[UPDATING with Aboulafia analysis of questionable pricing] The F-35 just won a competition — and it wasn’t even close. In every category, from combat performance to cost, the Danish government rated Lockheed’s F-35A Joint Strike Fighter as superior to Airbus’s Eurofighter Typhoon and Boeing’s F/A-18F Super Hornet.
What’s striking here is not that the F-35 won: Denmark was already one of the nine Joint Strike Fighter partner nations and will build part of the plane. Nor is the size of the buy remarkable: Denmark’s a small country and it’s buying just 28 planes (less than the 48 it had initially considered to replace its aging F-16s). The big deal is how confident Denmark seemed in the F-35, resoundingly rejecting widespread criticism of the airplane’s performance and price — though there’s some debate about the latter (see below).
In a detailed summary of its decision, the Danish government rates all three aircraft in four categories:
- strategic aspects, especially whether the aircraft is used by international partners;
- military aspects, the ability to conduct and survive missions both now and against future threats;
- economic aspects, meaning the cost of buying and sustaining the aircraft in adequate numbers; and
- industrial aspects, whether building that aircraft would benefit Denmark’s industrial base.
That last item is a lock for F-35, on which Denmark is already an industrial partner. The proposed industrial cooperation for F-35 was valued at almost $4 billion (26.5 billion Dutch kroner), compared to $2.8 billion (18.7B DKK) for the Eurofighter and $2.3 billion (15B DKK) for the Super Hornet. But the F-35 also won the other three categories handily, even when it came to cost.
How did the F-35 win the price war? The Danes argued they would need to buy fewer F-35s (28) than Eurofighters (34) or Super Hornets (38) because the F-35 is designed to last for 8,000 flight hours, while the other aircraft only last 6,000. This 33 percent increase in service life mattered because the Danes chose a 30-year timeframe to evaluate life-cycle costs: a shorter window might have given them a different winner.
The F-18 is also a two-seat aircraft, which increases personnel and training costs, the evaluation noted. (Why the Danes didn’t evaluate the one-seat F/A-18E model is unclear.) Finally, the report said, both procurement cost per plane and cost per flight hour are higher for the Eurofighter than either competitor.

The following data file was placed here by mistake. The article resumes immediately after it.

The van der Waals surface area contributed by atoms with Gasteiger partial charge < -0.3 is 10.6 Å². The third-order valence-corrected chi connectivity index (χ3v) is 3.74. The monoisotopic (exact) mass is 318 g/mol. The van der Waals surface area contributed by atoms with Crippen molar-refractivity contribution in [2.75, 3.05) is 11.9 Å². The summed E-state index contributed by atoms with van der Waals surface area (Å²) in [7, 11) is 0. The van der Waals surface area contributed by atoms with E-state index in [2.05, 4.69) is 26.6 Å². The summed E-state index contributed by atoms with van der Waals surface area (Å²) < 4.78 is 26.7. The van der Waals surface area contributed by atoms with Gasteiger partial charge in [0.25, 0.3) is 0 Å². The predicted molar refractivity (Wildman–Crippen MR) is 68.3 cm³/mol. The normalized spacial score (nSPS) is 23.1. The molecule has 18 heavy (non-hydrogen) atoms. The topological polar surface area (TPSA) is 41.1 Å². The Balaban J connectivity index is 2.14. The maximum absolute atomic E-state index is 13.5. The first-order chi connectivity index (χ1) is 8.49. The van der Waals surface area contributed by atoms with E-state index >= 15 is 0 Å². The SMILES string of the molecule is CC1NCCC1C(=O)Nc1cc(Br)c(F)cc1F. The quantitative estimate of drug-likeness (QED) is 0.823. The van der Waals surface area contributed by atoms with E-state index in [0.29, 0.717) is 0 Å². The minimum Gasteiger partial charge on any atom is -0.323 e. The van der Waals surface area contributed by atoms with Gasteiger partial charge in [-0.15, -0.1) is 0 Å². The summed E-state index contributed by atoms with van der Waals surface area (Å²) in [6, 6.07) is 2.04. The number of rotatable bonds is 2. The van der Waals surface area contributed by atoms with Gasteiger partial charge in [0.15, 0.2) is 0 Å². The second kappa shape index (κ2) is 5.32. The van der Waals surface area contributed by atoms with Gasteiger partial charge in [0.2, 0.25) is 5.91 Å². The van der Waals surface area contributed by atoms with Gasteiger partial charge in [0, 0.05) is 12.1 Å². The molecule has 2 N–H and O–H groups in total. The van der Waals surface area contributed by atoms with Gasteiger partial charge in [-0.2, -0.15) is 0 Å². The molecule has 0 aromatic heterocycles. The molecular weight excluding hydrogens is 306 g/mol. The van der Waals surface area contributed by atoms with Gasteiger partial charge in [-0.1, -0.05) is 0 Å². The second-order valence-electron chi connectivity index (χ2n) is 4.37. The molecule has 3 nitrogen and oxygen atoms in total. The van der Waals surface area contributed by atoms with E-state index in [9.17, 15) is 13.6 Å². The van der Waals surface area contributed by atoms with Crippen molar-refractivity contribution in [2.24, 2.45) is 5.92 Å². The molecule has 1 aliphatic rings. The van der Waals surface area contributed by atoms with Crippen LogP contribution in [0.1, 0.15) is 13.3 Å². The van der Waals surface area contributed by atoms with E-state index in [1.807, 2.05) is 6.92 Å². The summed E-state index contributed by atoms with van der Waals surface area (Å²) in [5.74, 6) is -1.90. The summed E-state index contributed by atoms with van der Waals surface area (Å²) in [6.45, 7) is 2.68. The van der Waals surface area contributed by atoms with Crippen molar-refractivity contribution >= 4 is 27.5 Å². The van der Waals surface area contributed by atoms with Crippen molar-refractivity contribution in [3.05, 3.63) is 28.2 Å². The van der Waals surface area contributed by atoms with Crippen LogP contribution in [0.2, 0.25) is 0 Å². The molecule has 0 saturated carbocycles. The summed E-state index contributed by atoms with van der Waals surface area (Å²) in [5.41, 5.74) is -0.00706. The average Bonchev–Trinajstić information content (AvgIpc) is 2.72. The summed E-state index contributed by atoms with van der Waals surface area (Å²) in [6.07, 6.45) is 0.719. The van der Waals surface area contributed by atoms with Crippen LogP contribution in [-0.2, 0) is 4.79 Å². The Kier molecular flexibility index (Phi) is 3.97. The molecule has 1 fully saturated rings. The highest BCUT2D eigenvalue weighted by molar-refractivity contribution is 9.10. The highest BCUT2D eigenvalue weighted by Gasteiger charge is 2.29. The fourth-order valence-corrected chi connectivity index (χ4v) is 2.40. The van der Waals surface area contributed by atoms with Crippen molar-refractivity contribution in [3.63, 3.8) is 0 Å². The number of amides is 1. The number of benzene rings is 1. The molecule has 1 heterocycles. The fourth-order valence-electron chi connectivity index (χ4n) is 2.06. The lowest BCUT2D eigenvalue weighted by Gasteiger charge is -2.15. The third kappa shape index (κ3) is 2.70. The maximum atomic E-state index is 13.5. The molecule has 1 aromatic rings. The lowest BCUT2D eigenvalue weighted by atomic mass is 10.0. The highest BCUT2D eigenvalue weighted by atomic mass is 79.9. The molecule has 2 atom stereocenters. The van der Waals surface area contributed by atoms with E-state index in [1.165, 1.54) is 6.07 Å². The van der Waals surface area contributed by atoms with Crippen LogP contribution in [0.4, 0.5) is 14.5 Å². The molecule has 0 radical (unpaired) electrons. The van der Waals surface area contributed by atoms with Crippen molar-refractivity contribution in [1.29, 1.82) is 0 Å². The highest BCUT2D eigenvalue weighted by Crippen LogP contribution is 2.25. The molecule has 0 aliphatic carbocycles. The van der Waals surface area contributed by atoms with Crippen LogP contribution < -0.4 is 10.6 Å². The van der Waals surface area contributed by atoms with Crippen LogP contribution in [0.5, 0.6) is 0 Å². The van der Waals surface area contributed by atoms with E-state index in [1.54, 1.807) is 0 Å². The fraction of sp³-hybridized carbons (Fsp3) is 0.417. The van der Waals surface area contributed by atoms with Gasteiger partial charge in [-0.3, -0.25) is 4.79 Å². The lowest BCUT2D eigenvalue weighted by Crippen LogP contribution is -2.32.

[UPDATE: Leading aviation analyst Richard Aboulafia pointed to me that the procurement prices per plane are dodgy. The F-35A is priced at $80 million, which is the ambitious but no longer implausible target that program manager Lt. Gen. Chris Bogdan says the plane will reach around 2019. But the F/A-18F Super Hornet is priced at a whopping $122 million, when the Navy’s official figure is $57 million and prospective sales are often priced lower.]
The evaluation did acknowledge that the F-35 is a new and unproven aircraft compared to the longer-serving alternatives. In fact, the F-35’s lack of a track record led to the one rating where it lost, a miscellaneous “candidate risk” assessment where the Super Hornet came out on top. But this loss was just one factor buried in the military/tactical evaluation, which F-35 won overall. Again, a different structure to the evaluation, one that weighted such risk more heavily, might have given a different winner.
Conversely, F-35’s newness led to it trouncing its competitors on all other ratings of tactical military value. Its combination of stealth features — to avoid being seen — with advanced sensors and pilot displays — to see better — were cited as carrying the day on survivability and mission effectiveness. The fact that F-35 will be produced in large numbers with regular updates won it the “future development” subcategory.
The international scale and scope of the F-35 program also won it the “strategic” category. The US has partnered with Canada and seven European nations on F-35 (Britain, Italy, the Netherlands, Turkey, Australia, Norway, and Denmark itself), and the plane is likely to sell elsewhere. As a result, the evaluation said that “the broad scope of the group of Joint Strike Fighter users will foster both Denmark’s transatlantic ties and the country’s collaborative relations with a range of European partners.”
By contrast, Eurofighter involves only European partners, not the US, though the evaluation notes . The Hornet family involves only the US and a few partners mostly far outside where Denmark would operate (Finland, Spain, and Switzerland in Europe, plus Australia, Canada, Kuwait, and Malaysia), of which only Australia has yet bought the Super Hornet model.
The Denmark competition was always F-35’s to lose — and a loss here, in one of the nine partner nations, would have struck a major blow to the program. Denmark’s choosing F-35 is not a surprise, but the enthusiasm behind their choice is a major boost.
[UPDATE: “I don’t think Eurofighter had a chance in this market. It was Super Hornet versus F-35, and Russia’s aggressive posture in the region proved to be Lockheed Martin’s best friend,” Aboulafia told me. F-35’s stealth, sensors, and other advanced combat features look very attractive against Russian “anti-access/area denial” systems designed to detect and destroy conventional fighters. “As for Eurofighter,” he said “it has the costs of an F-35 without the modern features.”]